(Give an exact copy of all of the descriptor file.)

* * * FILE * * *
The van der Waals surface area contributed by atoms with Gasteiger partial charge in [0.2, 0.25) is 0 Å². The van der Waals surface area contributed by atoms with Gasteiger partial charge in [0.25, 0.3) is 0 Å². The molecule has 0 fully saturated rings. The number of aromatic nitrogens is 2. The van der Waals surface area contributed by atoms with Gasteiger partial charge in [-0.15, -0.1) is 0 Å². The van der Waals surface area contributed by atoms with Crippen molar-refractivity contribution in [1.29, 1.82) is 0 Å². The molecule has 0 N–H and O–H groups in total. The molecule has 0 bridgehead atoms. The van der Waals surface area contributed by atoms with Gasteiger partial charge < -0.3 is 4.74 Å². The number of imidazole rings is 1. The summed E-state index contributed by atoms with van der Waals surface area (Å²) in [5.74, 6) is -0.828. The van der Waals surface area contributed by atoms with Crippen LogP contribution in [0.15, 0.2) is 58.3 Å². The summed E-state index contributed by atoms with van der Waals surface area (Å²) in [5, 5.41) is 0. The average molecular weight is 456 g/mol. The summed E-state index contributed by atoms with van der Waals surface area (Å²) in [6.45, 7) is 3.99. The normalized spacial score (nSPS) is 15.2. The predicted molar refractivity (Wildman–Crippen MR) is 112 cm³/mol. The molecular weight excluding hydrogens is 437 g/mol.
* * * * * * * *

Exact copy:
The van der Waals surface area contributed by atoms with Gasteiger partial charge in [0.2, 0.25) is 0 Å². The van der Waals surface area contributed by atoms with Gasteiger partial charge in [0.25, 0.3) is 0 Å². The molecule has 0 fully saturated rings. The number of aromatic nitrogens is 2. The van der Waals surface area contributed by atoms with Gasteiger partial charge in [-0.15, -0.1) is 0 Å². The van der Waals surface area contributed by atoms with Crippen molar-refractivity contribution in [1.29, 1.82) is 0 Å². The molecule has 0 N–H and O–H groups in total. The molecule has 0 bridgehead atoms. The van der Waals surface area contributed by atoms with Gasteiger partial charge < -0.3 is 4.74 Å². The number of imidazole rings is 1. The summed E-state index contributed by atoms with van der Waals surface area (Å²) in [5.74, 6) is -0.828. The van der Waals surface area contributed by atoms with Crippen LogP contribution in [0.15, 0.2) is 58.3 Å². The summed E-state index contributed by atoms with van der Waals surface area (Å²) in [5, 5.41) is 0. The average molecular weight is 456 g/mol. The summed E-state index contributed by atoms with van der Waals surface area (Å²) in [6.45, 7) is 3.99. The normalized spacial score (nSPS) is 15.2. The predicted molar refractivity (Wildman–Crippen MR) is 112 cm³/mol. The molecular weight excluding hydrogens is 437 g/mol.